“They’ve been a proven forward line for a number of years now, throw in Cam Rayner and Charlie Cameron, these sorts of guys, it’s a pretty exciting bunch.

“I’m excited to get in and work with those guys. Firstly earn their respect and secondly be able to support them on the field.”

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Rugby hoping to lure more Indigenous stars

Rugby Australia chairman Hamish McLennan accepts RA must do more to unearth the next Indigenous Wallaby to follow in the famous footsteps of the Ella brothers and others like Kurtley Beale and Andrew Walker.

RA on Wednesday unveiled the 2020 First Nations jersey to be worn against New Zealand and Argentina in two games of the Tri Nations tournament starting next week.

Designed by Sydney artist Dennis Golding, the jersey pays tribute to each of the 14 Indigenous Australians who have played Test rugby.

Ironically – and alarmingly – the Wallabies side wearing the jumper to face the All Blacks in Sydney on October 31 won’t feature a single Indigenous player following Beale’s move to France.

“I think it shows that we’ve got to open more player pathways for Indigenous rugby players,” McLennan said when asked what it meant that the Wallabies were showcasing the jersey without Indigenous representation.

“But what it also says is that we’re very committed to an inclusive culture.

“We’re very proud of our Aboriginal and Indigenous heritage, and we’re going to promote it proudly.”

Gary Ella said rugby union trailed rugby league in the Indigenous ranks because it only turned professional in 1996.

“In the beginning, league was really dominant and if you have a look at the states outside of NSW and Queensland, AFL had a real strong base for a very long time,” Ella said.

“We’re gradually introducing the game to more Aboriginal communities around Australia (with the) Big Time (development program) getting players to be associated with sevens teams.

“But it’s also now we’re having a lot more players playing club rugby.

“We’ve had good success recently and having a lot more people going into Super, and there are now Aboriginal communities seeing that opportunity where they can play professional – and they’re looking for that opportunity.”

Fullback Dane Haylett-Petty said he hoped the Wallabies wearing the First Nations jersey would inspire a whole new generation of Indigenous youngsters to play rugby.

Haylett-Petty also wouldn’t rule out the Wallabies considering “taking a knee” in support of the Black Lives Matter campaign.

If they did, the Wallabies would be the first national sporting team from this country to do so.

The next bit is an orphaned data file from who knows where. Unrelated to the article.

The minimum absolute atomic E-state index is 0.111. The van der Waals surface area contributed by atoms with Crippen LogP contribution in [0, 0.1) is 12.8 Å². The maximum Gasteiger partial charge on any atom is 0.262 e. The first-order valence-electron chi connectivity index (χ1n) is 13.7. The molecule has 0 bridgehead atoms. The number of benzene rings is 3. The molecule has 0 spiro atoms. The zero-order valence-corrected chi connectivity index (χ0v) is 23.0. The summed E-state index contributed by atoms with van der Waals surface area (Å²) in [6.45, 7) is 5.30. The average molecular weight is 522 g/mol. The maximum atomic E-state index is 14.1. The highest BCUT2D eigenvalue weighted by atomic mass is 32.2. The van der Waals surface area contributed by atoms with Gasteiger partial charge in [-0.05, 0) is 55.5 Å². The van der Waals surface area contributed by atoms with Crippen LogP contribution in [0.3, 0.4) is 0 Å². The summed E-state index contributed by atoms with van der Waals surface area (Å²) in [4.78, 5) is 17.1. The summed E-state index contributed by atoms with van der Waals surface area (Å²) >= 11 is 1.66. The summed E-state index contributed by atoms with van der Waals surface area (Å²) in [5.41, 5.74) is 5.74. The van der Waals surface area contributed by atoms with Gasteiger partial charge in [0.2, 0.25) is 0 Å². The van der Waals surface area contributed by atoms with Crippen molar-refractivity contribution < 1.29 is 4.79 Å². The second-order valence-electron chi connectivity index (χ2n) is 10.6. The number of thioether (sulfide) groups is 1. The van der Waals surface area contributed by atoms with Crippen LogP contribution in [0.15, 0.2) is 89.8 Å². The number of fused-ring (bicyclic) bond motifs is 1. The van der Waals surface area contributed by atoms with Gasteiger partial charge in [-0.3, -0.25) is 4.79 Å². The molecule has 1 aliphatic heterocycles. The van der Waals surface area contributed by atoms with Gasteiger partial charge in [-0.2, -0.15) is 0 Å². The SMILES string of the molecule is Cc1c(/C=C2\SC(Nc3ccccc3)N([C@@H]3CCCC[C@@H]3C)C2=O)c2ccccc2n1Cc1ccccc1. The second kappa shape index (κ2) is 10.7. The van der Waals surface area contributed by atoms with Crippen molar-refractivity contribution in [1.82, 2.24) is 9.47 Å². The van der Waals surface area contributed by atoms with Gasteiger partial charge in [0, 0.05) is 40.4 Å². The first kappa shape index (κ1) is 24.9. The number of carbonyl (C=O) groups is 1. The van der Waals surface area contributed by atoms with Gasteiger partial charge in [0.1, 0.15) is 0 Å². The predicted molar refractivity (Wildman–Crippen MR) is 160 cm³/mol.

“Sport has a lot of opportunity to join conversations and have a say and a lot of sports have done that,” he said.

“I can’t speak for everyone but it would be a great show of support. I think that would be a discussion to have as a group and we’d definitely consider it.”

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Bigger crowds in Victoria a lure for GWS Giants star Jeremy Cameron, says Brett Deledio

Deledio, who retired at the end of last season, does not believe Cameron left because he felt he would be a better chance of winning an AFL premiership at Geelong or that there are any issues with the culture at GWS.

But he told the ABC he felt Cameron and Zac Williams – another long-serving Giant who is moving to Carlton – were after “something different” and would get exactly that in footy-mad Victoria, even if it might be a while until AFL matches are played in front of packed grandstands.

“They were there when the Giants started, both Jezza and Zaccy, but they’re looking to play in front of different crowds, bigger crowds – it’s no secret the Giants just haven’t got the following yet,” Deledio said on the Corbin & Ben podcast.

“They’ve only been in the system for what, nine years? It’s growing, no doubt … but I think ultimately [they’re thinking], ‘I’ve given eight years, now I want to try something else’.

“People do that in the workforce everywhere but we don’t ever hear about it. Now all of a sudden we want this loyalty from players because they’ve become a little bit stale or they want to do something else and everyone is up in arms about it.”

Cameron told the Giants he wanted to leave to be closer to his family, who are based in western Victoria. Geelong holds appeal because it is in his home state but away from the hustle and bustle of Melbourne.

Brett Deledio retired from AFL football at the end of last year.Credit:Scott Barbour

Despite many AFL pundits writing off the Giants’ chances of an AFL flag in the short term because of Cameron’s exit, Deledio was optimistic about the implications for their forward line – noting that Cameron, Harry Himmelberg and Jeremy Finlayson are similar types of key forwards, and that Jake Riccardi was showing promise as the “big wrestling bear in the square” they currently lack.